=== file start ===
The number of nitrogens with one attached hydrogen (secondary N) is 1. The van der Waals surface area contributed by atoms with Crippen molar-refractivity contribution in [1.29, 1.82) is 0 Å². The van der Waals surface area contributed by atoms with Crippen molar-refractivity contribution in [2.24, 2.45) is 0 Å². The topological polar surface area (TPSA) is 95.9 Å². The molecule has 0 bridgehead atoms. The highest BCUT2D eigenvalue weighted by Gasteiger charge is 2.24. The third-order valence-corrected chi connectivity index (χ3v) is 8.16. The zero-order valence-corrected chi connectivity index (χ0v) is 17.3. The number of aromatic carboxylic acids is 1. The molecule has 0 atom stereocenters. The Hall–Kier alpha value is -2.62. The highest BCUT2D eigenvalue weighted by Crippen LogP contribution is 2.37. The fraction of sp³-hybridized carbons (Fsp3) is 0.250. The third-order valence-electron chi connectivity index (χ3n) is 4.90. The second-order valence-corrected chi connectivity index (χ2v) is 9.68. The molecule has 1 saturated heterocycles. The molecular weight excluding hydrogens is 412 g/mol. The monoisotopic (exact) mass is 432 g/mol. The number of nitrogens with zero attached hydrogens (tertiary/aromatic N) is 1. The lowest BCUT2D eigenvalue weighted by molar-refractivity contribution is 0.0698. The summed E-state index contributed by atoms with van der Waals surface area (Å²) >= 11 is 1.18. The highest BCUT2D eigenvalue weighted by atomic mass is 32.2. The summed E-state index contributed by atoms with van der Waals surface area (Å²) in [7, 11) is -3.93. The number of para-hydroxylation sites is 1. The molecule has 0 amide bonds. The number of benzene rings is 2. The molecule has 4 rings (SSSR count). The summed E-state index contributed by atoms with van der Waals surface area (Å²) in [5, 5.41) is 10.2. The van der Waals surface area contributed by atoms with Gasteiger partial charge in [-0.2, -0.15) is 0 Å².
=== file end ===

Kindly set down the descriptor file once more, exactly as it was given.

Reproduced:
The number of nitrogens with one attached hydrogen (secondary N) is 1. The van der Waals surface area contributed by atoms with Crippen molar-refractivity contribution in [1.29, 1.82) is 0 Å². The van der Waals surface area contributed by atoms with Crippen molar-refractivity contribution in [2.24, 2.45) is 0 Å². The topological polar surface area (TPSA) is 95.9 Å². The molecule has 0 bridgehead atoms. The highest BCUT2D eigenvalue weighted by Gasteiger charge is 2.24. The third-order valence-corrected chi connectivity index (χ3v) is 8.16. The zero-order valence-corrected chi connectivity index (χ0v) is 17.3. The number of aromatic carboxylic acids is 1. The molecule has 0 atom stereocenters. The Hall–Kier alpha value is -2.62. The highest BCUT2D eigenvalue weighted by Crippen LogP contribution is 2.37. The fraction of sp³-hybridized carbons (Fsp3) is 0.250. The third-order valence-electron chi connectivity index (χ3n) is 4.90. The second-order valence-corrected chi connectivity index (χ2v) is 9.68. The molecule has 1 saturated heterocycles. The molecular weight excluding hydrogens is 412 g/mol. The monoisotopic (exact) mass is 432 g/mol. The number of nitrogens with zero attached hydrogens (tertiary/aromatic N) is 1. The lowest BCUT2D eigenvalue weighted by molar-refractivity contribution is 0.0698. The summed E-state index contributed by atoms with van der Waals surface area (Å²) >= 11 is 1.18. The highest BCUT2D eigenvalue weighted by atomic mass is 32.2. The summed E-state index contributed by atoms with van der Waals surface area (Å²) in [7, 11) is -3.93. The number of para-hydroxylation sites is 1. The molecule has 0 amide bonds. The number of benzene rings is 2. The molecule has 4 rings (SSSR count). The summed E-state index contributed by atoms with van der Waals surface area (Å²) in [5, 5.41) is 10.2. The van der Waals surface area contributed by atoms with Gasteiger partial charge in [-0.2, -0.15) is 0 Å².